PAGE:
[Figure 3]
Figure 3
(a) Overview over the timing system used for phase-controlled time-resolved coherent X-ray diffraction. The Petra III bunchclock provides a signal corresponding to the respective bunch frequency (5.2 MHz in the 40-bunch mode) as well as a variety of preinstalled integral dividers. An accurate 10 MHz signal is used in order to lock a frequency generator (SG384) to the synchrotron frequency. (b) Oscilloscope trace as taken during phase-locked SAW generation, shown here for n = 1. The rising edge of the red trace indicates the arrival of an electron bunch. Successive synchrotron pulses corresponding to the bunches (red) probe the standing SAW (pink) at a constant phase φ.

This paper is organized as follows: §[link]2 gives a brief conceptual background explaining the method of surface reconstruction as supported by computer simulations. All methods needed for this work (coherent nanofocusing, SAW devices, timing and synchronization scheme) are briefly described in §[link]3. Experimental data are presented in §[link]4, followed by the reconstruction results in §[link]5, before the manuscript closes with a brief summary and outlook.

2. Reconstruction method and simulations

The well developed framework of kinematical and semi-kinematical surface scattering theories (Sinha et al., 1988[Sinha, S., Sirota, E., Garoff, S. & Stanley, H. (1988). Phys. Rev. B. 38, 2297-2311.]; Tolan, 1999[Tolan, M. (1999). X-ray Scattering from Soft-Matter Thin Films. Berlin: Springer.]; Daillant & Gibaud, 1999[Daillant, J. & Gibaud, A. (1999). X-ray and Neutron Reflectivity: Principles and Applications. Berlin, Heidelberg: Springer.]), including more recent work on coherent surface diffraction (Tolan & Sinha, 1998[Tolan, M. & Sinha, S. (1998). Physica B, 248, 399-404.]; Madsen et al., 2005[Madsen, A., Seydel, T., Tolan, M. & Grübel, G. (2005). J. Synchrotron Rad. 12, 786-794.]; Gutt et al., 2008[Gutt, C., Ghaderi, T., Tolan, M., Sinha, S. & Grübel, G. (2008). Phys. Rev. B, 77, 094133.]), forms a solid basis for the present work. In the simplest approach, which is sufficient for the current purpose, we consider the coherent far-field scattering intensity distribution around the specular peak (including the specular peak), which is then used in combination with (real space) constraints to reconstruct the height profile h(x,y). The corresponding surface structure factor describing the far-field diffraction amplitude can be written as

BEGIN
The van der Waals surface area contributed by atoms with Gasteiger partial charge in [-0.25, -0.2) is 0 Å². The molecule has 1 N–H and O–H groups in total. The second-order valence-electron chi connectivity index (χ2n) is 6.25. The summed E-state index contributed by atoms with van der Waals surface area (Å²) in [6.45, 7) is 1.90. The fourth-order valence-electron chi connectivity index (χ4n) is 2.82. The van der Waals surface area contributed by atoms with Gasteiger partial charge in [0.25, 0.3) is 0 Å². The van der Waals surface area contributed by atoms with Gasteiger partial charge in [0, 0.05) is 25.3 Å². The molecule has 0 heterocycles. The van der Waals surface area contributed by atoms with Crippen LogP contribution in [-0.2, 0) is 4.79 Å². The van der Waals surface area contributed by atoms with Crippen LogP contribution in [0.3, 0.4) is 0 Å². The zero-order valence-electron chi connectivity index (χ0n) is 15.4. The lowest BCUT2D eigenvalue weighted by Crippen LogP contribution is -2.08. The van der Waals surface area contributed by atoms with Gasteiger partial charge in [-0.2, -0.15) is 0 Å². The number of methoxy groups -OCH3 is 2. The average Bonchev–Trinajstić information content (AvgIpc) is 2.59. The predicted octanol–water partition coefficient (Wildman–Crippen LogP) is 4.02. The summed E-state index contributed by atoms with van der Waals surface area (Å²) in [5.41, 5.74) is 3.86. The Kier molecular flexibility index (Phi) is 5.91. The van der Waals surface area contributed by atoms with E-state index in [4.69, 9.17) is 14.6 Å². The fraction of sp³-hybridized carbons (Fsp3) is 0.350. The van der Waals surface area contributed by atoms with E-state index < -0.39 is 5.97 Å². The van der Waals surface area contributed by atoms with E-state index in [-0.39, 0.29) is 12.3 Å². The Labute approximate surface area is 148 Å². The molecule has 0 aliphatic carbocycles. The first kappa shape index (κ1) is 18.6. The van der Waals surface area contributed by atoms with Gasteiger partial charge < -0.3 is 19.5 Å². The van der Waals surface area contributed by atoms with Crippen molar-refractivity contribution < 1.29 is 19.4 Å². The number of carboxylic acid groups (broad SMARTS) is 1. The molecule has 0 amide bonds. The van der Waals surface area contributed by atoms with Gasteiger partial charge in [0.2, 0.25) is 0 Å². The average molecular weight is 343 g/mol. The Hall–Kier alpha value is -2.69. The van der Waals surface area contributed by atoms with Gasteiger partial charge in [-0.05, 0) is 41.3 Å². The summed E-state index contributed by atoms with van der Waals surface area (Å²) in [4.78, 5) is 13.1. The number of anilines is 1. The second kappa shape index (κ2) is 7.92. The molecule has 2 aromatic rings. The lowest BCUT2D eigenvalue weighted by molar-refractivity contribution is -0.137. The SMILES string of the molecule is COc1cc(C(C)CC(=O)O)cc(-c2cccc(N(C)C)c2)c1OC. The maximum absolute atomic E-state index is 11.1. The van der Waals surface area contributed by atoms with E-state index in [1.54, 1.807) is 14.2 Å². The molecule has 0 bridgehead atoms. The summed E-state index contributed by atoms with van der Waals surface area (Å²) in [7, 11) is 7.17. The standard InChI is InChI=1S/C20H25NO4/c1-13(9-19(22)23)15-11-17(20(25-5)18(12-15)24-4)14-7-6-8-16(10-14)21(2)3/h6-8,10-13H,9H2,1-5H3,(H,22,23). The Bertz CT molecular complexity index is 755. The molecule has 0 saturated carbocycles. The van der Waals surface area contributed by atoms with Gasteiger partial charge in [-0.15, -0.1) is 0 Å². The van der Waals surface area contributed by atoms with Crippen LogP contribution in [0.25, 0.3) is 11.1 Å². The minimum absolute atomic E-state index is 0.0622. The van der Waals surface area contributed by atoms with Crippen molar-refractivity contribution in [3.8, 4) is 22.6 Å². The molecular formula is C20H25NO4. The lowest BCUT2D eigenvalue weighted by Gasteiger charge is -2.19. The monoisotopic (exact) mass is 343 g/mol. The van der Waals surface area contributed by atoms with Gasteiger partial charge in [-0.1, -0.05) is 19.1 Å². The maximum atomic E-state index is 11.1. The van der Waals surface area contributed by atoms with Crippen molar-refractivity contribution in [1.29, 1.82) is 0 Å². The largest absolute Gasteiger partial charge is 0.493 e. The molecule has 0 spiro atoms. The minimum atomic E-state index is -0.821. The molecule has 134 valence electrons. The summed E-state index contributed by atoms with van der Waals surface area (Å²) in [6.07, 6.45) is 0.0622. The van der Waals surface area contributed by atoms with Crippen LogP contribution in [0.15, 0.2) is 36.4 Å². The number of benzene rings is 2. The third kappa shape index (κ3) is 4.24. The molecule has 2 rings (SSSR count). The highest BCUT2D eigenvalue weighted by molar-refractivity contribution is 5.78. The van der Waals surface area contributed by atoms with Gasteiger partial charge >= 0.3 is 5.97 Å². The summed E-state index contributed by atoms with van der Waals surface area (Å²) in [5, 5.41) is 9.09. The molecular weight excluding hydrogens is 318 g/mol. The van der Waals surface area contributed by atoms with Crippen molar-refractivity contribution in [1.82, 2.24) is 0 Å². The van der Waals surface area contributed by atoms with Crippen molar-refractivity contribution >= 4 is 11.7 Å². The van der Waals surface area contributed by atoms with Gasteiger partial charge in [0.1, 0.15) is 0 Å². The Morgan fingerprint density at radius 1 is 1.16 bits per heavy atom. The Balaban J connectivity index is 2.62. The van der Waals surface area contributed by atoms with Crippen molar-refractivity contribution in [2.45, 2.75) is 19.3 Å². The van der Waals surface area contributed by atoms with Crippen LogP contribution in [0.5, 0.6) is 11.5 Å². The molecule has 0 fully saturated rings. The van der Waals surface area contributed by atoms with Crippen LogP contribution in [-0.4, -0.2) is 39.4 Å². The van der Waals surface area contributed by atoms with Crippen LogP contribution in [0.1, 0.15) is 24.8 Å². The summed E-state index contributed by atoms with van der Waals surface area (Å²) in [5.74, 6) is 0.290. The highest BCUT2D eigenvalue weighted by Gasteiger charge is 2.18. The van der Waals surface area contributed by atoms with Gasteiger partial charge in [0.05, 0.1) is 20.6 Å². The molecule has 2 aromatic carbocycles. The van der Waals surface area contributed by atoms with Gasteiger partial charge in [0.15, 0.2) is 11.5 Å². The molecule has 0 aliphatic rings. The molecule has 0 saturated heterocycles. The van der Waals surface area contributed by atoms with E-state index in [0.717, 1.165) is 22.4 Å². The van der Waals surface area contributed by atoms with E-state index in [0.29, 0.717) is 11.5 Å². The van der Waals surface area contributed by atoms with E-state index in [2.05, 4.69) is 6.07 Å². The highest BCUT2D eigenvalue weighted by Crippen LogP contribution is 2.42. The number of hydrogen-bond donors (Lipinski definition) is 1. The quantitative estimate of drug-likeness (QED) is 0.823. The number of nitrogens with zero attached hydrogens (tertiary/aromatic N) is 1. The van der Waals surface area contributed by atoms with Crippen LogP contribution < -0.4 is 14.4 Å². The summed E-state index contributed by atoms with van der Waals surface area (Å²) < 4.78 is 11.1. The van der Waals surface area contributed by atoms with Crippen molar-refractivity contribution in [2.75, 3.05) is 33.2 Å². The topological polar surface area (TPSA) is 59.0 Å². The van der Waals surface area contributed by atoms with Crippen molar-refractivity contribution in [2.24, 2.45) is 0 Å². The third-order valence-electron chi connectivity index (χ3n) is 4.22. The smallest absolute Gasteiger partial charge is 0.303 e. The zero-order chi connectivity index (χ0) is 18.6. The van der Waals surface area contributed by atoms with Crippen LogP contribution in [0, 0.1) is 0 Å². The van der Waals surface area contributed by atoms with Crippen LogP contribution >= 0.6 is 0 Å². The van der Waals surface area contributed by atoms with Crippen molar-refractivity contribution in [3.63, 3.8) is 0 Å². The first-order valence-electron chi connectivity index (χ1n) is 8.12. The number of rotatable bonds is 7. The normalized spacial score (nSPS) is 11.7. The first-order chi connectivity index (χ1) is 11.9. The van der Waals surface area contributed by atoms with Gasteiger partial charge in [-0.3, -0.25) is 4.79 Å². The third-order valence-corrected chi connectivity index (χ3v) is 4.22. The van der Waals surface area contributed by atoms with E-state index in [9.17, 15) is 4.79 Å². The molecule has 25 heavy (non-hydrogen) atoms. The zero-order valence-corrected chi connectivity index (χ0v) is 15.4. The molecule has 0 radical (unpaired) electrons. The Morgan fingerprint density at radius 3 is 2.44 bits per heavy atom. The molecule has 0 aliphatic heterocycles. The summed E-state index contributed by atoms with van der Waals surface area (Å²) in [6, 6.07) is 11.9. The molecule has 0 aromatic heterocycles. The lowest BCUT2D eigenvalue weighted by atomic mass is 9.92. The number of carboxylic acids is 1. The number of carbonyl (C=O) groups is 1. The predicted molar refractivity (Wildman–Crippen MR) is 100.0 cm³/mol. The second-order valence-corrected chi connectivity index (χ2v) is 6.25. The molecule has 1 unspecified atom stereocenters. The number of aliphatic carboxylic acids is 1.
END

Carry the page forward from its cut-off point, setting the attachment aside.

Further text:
[S(q)=\textstyle\sum\limits _{j}\exp[i(q_{x}x_{j}+q_{y}y_{j})]\exp[iq_{z}h(x_{j},y_{j})],\eqno(1)]

where qx, qy denote in-plane components and qz the out-of-plane (vertical) components of the momentum transfer. The sum is over all atoms in the illuminated area, and h(x,y) is the surface height function. In the simulations, coarse-grained scattering centers with separations much larger than atomic distances are used, since the low momentum transfer in reflectivity and grazing-incidence small-angle X-ray scattering justifies a continuum description. For coherent illumination, the measurable intensity is given by the modulus squared of the entire sum, [I\propto|S(q)|^{2}], without further averaging over coherence volumes or stochastic realizations of the height function. The scattering at any time is a function of the instantaneous height profile corresponding to the SAW. The structure factor S is thus given as the two-dimensional Fourier transform of a complex-valued function [\rho(x,y) :=] [\exp[{{i\phi(x,y)}}]]:

[S(q_{x},q_{y},q_{z})=\textstyle\int\int\limits _{{\Omega}}\rho(x,y)\exp[i(q_{x}x+q_{y}y)]\,{\rm d}x \,{\rm d}y.\eqno(2)]

The phase angle [\phi(x,y)=q_{z}h(x,y)] corresponds to the path length difference originating from the height difference between two reflection points, and Ω is the (illuminated) surface area. The idealized expression above implicitly assumes plane wave illumination yielding an amplitude one. However, in view of the experimental situation we have to consider the real-valued amplitude B(x,y) describing the beam profile on the sample surface. In general, B(x,y) can be complex valued, for example, in the presence of wavefront curvature or aberrations of the incident beam. For the present experiment where the sample is placed in the focal plane of the Kirkpatrick–Baez (KB) mirror optics, it is reasonable to assume planar wavefronts, however, and to therefore impose reality of B(x,y). The quantity to be reconstructed in the coherent surface experiment then is [B(x,y) \rho(x,y)].